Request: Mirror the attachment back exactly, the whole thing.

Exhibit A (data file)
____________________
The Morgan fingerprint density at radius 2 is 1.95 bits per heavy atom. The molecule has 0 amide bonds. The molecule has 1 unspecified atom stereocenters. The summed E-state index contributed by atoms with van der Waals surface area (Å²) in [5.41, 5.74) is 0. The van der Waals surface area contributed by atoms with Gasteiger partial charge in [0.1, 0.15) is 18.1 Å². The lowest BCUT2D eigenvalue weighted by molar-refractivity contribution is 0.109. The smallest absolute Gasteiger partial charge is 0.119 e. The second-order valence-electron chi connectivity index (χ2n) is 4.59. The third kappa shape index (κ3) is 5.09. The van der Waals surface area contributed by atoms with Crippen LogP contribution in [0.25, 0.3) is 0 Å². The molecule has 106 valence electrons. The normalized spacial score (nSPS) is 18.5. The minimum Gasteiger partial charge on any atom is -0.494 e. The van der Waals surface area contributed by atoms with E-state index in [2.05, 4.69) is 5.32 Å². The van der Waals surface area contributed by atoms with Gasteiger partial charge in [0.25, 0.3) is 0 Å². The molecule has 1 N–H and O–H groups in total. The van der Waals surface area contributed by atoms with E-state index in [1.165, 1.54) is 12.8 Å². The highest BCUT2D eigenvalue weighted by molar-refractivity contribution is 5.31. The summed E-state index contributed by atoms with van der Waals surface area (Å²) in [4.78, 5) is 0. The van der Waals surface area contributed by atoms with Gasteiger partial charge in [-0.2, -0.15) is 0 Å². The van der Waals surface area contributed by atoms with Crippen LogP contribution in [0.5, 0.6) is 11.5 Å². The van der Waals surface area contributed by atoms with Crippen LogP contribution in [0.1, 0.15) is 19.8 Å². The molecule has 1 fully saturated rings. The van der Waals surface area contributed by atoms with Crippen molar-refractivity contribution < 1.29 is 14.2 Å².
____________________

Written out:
The Morgan fingerprint density at radius 2 is 1.95 bits per heavy atom. The molecule has 0 amide bonds. The molecule has 1 unspecified atom stereocenters. The summed E-state index contributed by atoms with van der Waals surface area (Å²) in [5.41, 5.74) is 0. The van der Waals surface area contributed by atoms with Gasteiger partial charge in [0.1, 0.15) is 18.1 Å². The lowest BCUT2D eigenvalue weighted by molar-refractivity contribution is 0.109. The smallest absolute Gasteiger partial charge is 0.119 e. The second-order valence-electron chi connectivity index (χ2n) is 4.59. The third kappa shape index (κ3) is 5.09. The van der Waals surface area contributed by atoms with Crippen LogP contribution in [0.25, 0.3) is 0 Å². The molecule has 106 valence electrons. The normalized spacial score (nSPS) is 18.5. The minimum Gasteiger partial charge on any atom is -0.494 e. The van der Waals surface area contributed by atoms with E-state index in [2.05, 4.69) is 5.32 Å². The van der Waals surface area contributed by atoms with Gasteiger partial charge in [0.25, 0.3) is 0 Å². The molecule has 1 N–H and O–H groups in total. The van der Waals surface area contributed by atoms with E-state index in [1.165, 1.54) is 12.8 Å². The highest BCUT2D eigenvalue weighted by molar-refractivity contribution is 5.31. The summed E-state index contributed by atoms with van der Waals surface area (Å²) in [4.78, 5) is 0. The van der Waals surface area contributed by atoms with Gasteiger partial charge in [-0.2, -0.15) is 0 Å². The van der Waals surface area contributed by atoms with Crippen LogP contribution in [0.5, 0.6) is 11.5 Å². The van der Waals surface area contributed by atoms with Crippen LogP contribution in [0.1, 0.15) is 19.8 Å². The molecule has 1 fully saturated rings. The van der Waals surface area contributed by atoms with Crippen molar-refractivity contribution < 1.29 is 14.2 Å².